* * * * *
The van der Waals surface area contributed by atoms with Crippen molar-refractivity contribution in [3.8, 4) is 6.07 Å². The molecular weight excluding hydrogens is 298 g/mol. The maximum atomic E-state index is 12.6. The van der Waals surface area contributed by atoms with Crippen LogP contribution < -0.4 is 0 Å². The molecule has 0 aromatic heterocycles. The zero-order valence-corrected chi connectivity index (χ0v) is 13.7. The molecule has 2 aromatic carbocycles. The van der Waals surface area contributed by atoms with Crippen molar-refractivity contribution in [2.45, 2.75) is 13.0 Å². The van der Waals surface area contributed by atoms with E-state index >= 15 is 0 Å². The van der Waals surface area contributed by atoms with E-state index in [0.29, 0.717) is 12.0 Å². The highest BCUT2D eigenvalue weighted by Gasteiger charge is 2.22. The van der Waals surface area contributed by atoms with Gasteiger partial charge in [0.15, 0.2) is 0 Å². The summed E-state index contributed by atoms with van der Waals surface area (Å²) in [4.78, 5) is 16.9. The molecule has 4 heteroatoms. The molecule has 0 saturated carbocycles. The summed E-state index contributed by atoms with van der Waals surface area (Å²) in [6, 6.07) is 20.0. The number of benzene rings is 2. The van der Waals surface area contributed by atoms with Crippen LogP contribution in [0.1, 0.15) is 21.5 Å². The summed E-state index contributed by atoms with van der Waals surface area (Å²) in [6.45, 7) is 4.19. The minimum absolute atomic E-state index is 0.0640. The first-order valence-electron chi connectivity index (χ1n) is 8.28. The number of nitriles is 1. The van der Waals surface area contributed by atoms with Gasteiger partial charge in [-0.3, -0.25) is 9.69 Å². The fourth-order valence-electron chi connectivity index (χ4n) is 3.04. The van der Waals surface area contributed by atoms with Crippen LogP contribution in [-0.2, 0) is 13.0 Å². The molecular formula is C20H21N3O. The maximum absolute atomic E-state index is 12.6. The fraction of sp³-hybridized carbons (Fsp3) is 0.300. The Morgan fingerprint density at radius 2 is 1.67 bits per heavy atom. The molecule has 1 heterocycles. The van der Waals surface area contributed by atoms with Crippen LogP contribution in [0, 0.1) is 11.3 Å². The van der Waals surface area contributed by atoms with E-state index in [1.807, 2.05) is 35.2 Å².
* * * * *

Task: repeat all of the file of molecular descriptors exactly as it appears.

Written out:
The van der Waals surface area contributed by atoms with Crippen molar-refractivity contribution in [3.8, 4) is 6.07 Å². The molecular weight excluding hydrogens is 298 g/mol. The maximum atomic E-state index is 12.6. The van der Waals surface area contributed by atoms with Crippen LogP contribution < -0.4 is 0 Å². The molecule has 0 aromatic heterocycles. The zero-order valence-corrected chi connectivity index (χ0v) is 13.7. The molecule has 2 aromatic carbocycles. The van der Waals surface area contributed by atoms with Crippen molar-refractivity contribution in [2.45, 2.75) is 13.0 Å². The van der Waals surface area contributed by atoms with E-state index >= 15 is 0 Å². The van der Waals surface area contributed by atoms with E-state index in [0.29, 0.717) is 12.0 Å². The highest BCUT2D eigenvalue weighted by Gasteiger charge is 2.22. The van der Waals surface area contributed by atoms with Gasteiger partial charge in [0.15, 0.2) is 0 Å². The summed E-state index contributed by atoms with van der Waals surface area (Å²) in [4.78, 5) is 16.9. The molecule has 4 heteroatoms. The molecule has 0 saturated carbocycles. The summed E-state index contributed by atoms with van der Waals surface area (Å²) in [6, 6.07) is 20.0. The number of benzene rings is 2. The van der Waals surface area contributed by atoms with Crippen LogP contribution in [0.1, 0.15) is 21.5 Å². The summed E-state index contributed by atoms with van der Waals surface area (Å²) in [6.45, 7) is 4.19. The minimum absolute atomic E-state index is 0.0640. The first-order valence-electron chi connectivity index (χ1n) is 8.28. The number of nitriles is 1. The van der Waals surface area contributed by atoms with Gasteiger partial charge in [-0.3, -0.25) is 9.69 Å². The fourth-order valence-electron chi connectivity index (χ4n) is 3.04. The van der Waals surface area contributed by atoms with Crippen LogP contribution in [-0.2, 0) is 13.0 Å². The molecular formula is C20H21N3O. The maximum absolute atomic E-state index is 12.6. The fraction of sp³-hybridized carbons (Fsp3) is 0.300. The Morgan fingerprint density at radius 2 is 1.67 bits per heavy atom. The molecule has 1 heterocycles. The van der Waals surface area contributed by atoms with Crippen LogP contribution in [0, 0.1) is 11.3 Å². The van der Waals surface area contributed by atoms with E-state index in [1.807, 2.05) is 35.2 Å².